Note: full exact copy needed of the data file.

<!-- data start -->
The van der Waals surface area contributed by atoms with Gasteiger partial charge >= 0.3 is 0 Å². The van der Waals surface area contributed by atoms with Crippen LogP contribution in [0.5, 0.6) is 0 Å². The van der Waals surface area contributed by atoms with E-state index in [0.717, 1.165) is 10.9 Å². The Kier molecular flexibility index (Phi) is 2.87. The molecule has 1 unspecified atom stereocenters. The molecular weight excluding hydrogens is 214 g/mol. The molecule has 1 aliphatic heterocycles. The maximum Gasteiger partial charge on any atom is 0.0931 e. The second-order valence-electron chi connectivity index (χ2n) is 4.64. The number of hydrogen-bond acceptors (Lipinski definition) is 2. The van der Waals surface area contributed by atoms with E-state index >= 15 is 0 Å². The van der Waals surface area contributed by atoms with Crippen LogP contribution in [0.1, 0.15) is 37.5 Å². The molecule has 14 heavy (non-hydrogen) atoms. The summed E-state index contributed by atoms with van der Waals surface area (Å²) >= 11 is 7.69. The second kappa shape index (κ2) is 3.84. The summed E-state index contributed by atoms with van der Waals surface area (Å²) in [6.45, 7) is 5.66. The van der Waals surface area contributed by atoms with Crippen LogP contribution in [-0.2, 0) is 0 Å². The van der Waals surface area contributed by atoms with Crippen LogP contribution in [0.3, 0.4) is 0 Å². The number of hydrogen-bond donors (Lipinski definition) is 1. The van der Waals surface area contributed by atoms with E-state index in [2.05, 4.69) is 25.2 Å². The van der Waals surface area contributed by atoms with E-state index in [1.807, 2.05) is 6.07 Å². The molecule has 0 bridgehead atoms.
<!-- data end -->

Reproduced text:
The van der Waals surface area contributed by atoms with Gasteiger partial charge >= 0.3 is 0 Å². The van der Waals surface area contributed by atoms with Crippen LogP contribution in [0.5, 0.6) is 0 Å². The van der Waals surface area contributed by atoms with E-state index in [0.717, 1.165) is 10.9 Å². The Kier molecular flexibility index (Phi) is 2.87. The molecule has 1 unspecified atom stereocenters. The molecular weight excluding hydrogens is 214 g/mol. The molecule has 1 aliphatic heterocycles. The maximum Gasteiger partial charge on any atom is 0.0931 e. The second-order valence-electron chi connectivity index (χ2n) is 4.64. The number of hydrogen-bond acceptors (Lipinski definition) is 2. The van der Waals surface area contributed by atoms with E-state index >= 15 is 0 Å². The van der Waals surface area contributed by atoms with Crippen LogP contribution in [0.1, 0.15) is 37.5 Å². The molecule has 14 heavy (non-hydrogen) atoms. The summed E-state index contributed by atoms with van der Waals surface area (Å²) >= 11 is 7.69. The second kappa shape index (κ2) is 3.84. The summed E-state index contributed by atoms with van der Waals surface area (Å²) in [6.45, 7) is 5.66. The van der Waals surface area contributed by atoms with Crippen LogP contribution in [-0.2, 0) is 0 Å². The van der Waals surface area contributed by atoms with Crippen LogP contribution in [0.3, 0.4) is 0 Å². The number of hydrogen-bond donors (Lipinski definition) is 1. The van der Waals surface area contributed by atoms with E-state index in [2.05, 4.69) is 25.2 Å². The van der Waals surface area contributed by atoms with E-state index in [1.807, 2.05) is 6.07 Å². The molecule has 0 bridgehead atoms.